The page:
Cleaning Windows

When I was growing up, I used to spend a lot of time at my Aunt Edith and Uncle Chapel’s house in Reidland, Kentucky.  They owned an auto glass shop in downtown Paducah.  Aunt Edith was an elementary school teacher, and I guess she was the first one in the family to become a teacher.  Several of the Thomasson descendants, including my little sister, have since become teachers, principals and coaches.

Each summer, I would go to their house for a week and help Aunt Edith wash all the windows.  And, I’m here to tell you, their house had a million windows and they were those little square windows surrounded by wood. I would usually go down there on Sunday, go to church with them Sunday night and we would get up bright and early on Monday to start cleaning the windows.

I loved their house though; it was the neatest thing to me.  She had a bar in the kitchen and huge stools and one of my favorite things to do was sit on one of those stools and eat.  They also had a huge fireplace in the living room and I loved when it was cool enough to build a fire.  When I visited, I got to sleep in Phyllis’ room; she was their daughter who was off at nursing school. Aunt Edith had “Highlights for Children” books which had puzzles, stories, word games and pages to be colored.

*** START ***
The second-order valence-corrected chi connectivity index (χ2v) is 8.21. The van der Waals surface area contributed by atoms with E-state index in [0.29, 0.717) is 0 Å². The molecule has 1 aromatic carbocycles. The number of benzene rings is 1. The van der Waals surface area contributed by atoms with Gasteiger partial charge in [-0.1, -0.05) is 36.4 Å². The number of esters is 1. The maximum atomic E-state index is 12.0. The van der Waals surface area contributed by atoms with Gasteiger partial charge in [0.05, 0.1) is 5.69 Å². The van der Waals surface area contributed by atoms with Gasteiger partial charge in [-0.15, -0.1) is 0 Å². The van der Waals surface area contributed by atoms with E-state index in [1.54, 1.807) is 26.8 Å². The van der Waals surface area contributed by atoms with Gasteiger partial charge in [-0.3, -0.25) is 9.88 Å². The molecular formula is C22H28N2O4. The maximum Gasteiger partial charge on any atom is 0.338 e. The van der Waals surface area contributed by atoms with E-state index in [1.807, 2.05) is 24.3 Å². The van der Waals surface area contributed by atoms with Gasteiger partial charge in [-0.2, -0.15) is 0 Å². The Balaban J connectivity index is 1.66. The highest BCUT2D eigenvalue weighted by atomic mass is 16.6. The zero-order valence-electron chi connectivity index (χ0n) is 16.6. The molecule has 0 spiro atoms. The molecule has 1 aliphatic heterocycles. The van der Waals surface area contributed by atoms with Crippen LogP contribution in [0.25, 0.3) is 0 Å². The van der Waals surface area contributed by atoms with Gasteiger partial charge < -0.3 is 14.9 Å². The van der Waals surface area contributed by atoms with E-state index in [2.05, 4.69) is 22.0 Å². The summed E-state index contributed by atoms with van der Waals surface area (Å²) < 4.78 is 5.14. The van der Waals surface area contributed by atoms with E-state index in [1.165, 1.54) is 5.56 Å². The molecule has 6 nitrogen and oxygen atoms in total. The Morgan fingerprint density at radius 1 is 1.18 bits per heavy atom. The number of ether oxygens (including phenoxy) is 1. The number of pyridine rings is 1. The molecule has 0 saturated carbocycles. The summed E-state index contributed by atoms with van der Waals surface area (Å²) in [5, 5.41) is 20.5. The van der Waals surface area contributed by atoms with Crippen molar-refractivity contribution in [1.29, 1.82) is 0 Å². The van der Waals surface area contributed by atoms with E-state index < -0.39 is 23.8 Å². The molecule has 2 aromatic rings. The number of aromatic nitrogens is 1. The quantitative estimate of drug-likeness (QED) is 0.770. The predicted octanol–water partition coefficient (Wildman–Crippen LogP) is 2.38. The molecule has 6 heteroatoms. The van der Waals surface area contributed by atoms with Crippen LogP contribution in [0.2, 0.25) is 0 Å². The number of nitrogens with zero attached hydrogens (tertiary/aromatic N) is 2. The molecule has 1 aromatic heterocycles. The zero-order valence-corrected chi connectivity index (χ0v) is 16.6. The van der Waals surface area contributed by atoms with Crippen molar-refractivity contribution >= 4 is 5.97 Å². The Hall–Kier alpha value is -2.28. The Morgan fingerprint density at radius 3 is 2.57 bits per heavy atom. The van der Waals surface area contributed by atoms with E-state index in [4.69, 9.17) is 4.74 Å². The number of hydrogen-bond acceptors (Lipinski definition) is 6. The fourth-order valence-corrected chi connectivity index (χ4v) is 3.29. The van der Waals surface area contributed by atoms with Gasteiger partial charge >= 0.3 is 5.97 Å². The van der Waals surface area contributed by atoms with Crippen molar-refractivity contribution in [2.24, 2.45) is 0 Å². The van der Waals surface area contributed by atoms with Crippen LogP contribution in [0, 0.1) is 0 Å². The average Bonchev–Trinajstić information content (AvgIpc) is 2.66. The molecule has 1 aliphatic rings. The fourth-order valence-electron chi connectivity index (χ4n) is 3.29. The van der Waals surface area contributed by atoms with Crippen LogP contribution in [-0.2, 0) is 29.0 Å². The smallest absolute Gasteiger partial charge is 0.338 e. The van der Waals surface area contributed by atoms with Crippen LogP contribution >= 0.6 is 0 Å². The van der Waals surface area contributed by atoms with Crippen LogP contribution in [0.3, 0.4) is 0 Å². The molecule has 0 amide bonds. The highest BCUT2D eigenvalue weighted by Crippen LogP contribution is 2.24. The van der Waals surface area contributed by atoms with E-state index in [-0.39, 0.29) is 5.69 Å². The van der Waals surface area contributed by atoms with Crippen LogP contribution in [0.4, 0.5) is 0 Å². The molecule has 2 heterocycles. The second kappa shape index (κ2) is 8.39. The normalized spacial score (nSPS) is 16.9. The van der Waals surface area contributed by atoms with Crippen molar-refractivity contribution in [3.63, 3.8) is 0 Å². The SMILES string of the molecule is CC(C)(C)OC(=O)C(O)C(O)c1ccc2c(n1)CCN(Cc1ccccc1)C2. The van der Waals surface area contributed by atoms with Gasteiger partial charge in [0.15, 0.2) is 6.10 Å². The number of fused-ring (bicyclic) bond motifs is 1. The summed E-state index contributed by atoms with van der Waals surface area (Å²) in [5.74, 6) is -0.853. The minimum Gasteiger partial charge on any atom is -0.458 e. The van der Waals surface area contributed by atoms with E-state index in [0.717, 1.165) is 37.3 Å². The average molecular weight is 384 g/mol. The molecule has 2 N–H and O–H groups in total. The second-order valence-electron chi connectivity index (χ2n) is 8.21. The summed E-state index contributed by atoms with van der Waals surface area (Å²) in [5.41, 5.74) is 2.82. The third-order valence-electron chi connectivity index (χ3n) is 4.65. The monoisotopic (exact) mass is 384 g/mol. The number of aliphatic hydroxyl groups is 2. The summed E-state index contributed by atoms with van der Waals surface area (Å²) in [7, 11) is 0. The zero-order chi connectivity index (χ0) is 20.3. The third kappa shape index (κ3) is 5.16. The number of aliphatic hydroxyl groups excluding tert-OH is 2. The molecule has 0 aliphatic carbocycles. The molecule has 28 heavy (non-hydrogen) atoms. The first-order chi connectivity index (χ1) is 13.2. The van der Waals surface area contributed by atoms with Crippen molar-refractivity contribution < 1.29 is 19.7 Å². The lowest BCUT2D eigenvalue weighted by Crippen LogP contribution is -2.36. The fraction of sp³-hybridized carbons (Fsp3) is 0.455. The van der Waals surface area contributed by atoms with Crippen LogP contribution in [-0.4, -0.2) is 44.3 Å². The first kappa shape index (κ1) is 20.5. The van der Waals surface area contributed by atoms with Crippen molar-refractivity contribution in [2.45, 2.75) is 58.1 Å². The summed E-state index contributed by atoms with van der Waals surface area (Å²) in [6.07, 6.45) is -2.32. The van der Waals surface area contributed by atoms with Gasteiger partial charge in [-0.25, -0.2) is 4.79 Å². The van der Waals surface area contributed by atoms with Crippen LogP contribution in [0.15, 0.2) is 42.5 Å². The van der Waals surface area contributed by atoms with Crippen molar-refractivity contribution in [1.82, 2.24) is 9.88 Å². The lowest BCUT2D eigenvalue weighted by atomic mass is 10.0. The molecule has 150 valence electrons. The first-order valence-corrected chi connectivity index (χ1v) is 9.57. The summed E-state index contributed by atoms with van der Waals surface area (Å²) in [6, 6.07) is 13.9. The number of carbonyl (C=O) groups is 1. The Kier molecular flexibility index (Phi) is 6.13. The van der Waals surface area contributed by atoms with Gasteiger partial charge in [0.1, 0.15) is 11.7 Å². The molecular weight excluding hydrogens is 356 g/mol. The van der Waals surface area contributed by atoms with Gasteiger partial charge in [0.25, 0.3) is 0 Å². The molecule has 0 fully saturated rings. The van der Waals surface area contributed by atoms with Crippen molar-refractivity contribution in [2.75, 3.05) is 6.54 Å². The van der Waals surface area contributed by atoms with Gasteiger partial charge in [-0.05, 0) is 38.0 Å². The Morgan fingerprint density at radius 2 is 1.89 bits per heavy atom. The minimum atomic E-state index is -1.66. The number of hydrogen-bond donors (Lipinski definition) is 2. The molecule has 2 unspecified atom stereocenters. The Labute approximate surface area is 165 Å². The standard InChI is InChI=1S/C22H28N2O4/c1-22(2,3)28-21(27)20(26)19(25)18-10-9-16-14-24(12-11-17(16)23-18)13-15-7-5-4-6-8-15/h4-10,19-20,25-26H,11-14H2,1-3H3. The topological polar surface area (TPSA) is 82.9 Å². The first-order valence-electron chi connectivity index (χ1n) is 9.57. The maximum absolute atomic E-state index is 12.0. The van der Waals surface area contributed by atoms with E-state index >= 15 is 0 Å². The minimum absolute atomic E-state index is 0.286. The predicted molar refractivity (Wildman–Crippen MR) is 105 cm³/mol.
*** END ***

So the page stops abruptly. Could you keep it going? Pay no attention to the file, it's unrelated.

On Saturday, before I got there, Uncle Chapel would take down all the storm windows and put them in the basement to be cleaned.  Aunt Edith would mix vinegar and water to clean the windows, and boy did that stuff stink. We didn’t use paper towels either; I don’t know if paper towels even existed back then. We used cotton rags; one we used to wash the windows and one to dry the windows. While it was still cool in the morning, we went out and cleaned the windows on the outside of the house; and once the sun came out, we moved to the basement to clean the storm windows.  And, it would take us all week to get those puppies washed.  Aunt Edith always checked to see if I had left streaks on any of the windows and I generally had to redo some of them. We took plenty of breaks while we washed the windows and she had good snacks too, snacks that we didn’t get at home.

And, during the week, we would go shopping for groceries and such; and, on Wednesday night, I would go to church with them.  Uncle Chapel would take us out to eat too.

So, by the end of the week, my fingers would be so sore from getting in all those little corners. But Aunt Edith always rewarded me for coming to her house and helping her with the windows.  She would either give me money or we would go to Paducah and she would buy me a new dress.  What she didn’t know was that I would have done it for nothing; I just loved going to her house.  Even after I grew up, I was always close to my Aunt Edith and I still miss her.

See ya next Wednesday.